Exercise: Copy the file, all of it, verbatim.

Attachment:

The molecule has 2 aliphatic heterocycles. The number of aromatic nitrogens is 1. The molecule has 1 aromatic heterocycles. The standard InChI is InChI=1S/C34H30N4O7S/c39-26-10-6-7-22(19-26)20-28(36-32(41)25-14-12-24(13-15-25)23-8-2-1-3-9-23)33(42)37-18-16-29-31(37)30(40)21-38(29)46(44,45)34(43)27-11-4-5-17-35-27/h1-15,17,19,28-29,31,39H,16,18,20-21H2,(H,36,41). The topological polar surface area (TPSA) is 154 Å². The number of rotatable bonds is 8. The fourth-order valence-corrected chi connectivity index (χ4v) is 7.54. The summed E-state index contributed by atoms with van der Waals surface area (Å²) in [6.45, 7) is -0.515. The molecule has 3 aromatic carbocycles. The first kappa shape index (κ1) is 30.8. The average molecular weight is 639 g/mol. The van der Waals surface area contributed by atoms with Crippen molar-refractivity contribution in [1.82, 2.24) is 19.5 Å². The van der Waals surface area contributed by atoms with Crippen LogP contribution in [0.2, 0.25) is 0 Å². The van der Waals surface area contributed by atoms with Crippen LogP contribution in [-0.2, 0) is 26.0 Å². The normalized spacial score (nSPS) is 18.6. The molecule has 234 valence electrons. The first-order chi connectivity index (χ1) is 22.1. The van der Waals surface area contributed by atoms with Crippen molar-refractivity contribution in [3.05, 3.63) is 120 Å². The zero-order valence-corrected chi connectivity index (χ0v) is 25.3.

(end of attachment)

The molecule has 2 aliphatic heterocycles. The number of aromatic nitrogens is 1. The molecule has 1 aromatic heterocycles. The standard InChI is InChI=1S/C34H30N4O7S/c39-26-10-6-7-22(19-26)20-28(36-32(41)25-14-12-24(13-15-25)23-8-2-1-3-9-23)33(42)37-18-16-29-31(37)30(40)21-38(29)46(44,45)34(43)27-11-4-5-17-35-27/h1-15,17,19,28-29,31,39H,16,18,20-21H2,(H,36,41). The topological polar surface area (TPSA) is 154 Å². The number of rotatable bonds is 8. The fourth-order valence-corrected chi connectivity index (χ4v) is 7.54. The summed E-state index contributed by atoms with van der Waals surface area (Å²) in [6.45, 7) is -0.515. The molecule has 3 aromatic carbocycles. The first kappa shape index (κ1) is 30.8. The average molecular weight is 639 g/mol. The van der Waals surface area contributed by atoms with Crippen molar-refractivity contribution in [1.82, 2.24) is 19.5 Å². The van der Waals surface area contributed by atoms with Crippen LogP contribution in [0.2, 0.25) is 0 Å². The van der Waals surface area contributed by atoms with Crippen LogP contribution in [-0.2, 0) is 26.0 Å². The normalized spacial score (nSPS) is 18.6. The molecule has 234 valence electrons. The first-order chi connectivity index (χ1) is 22.1. The van der Waals surface area contributed by atoms with Crippen molar-refractivity contribution in [3.05, 3.63) is 120 Å². The zero-order valence-corrected chi connectivity index (χ0v) is 25.3.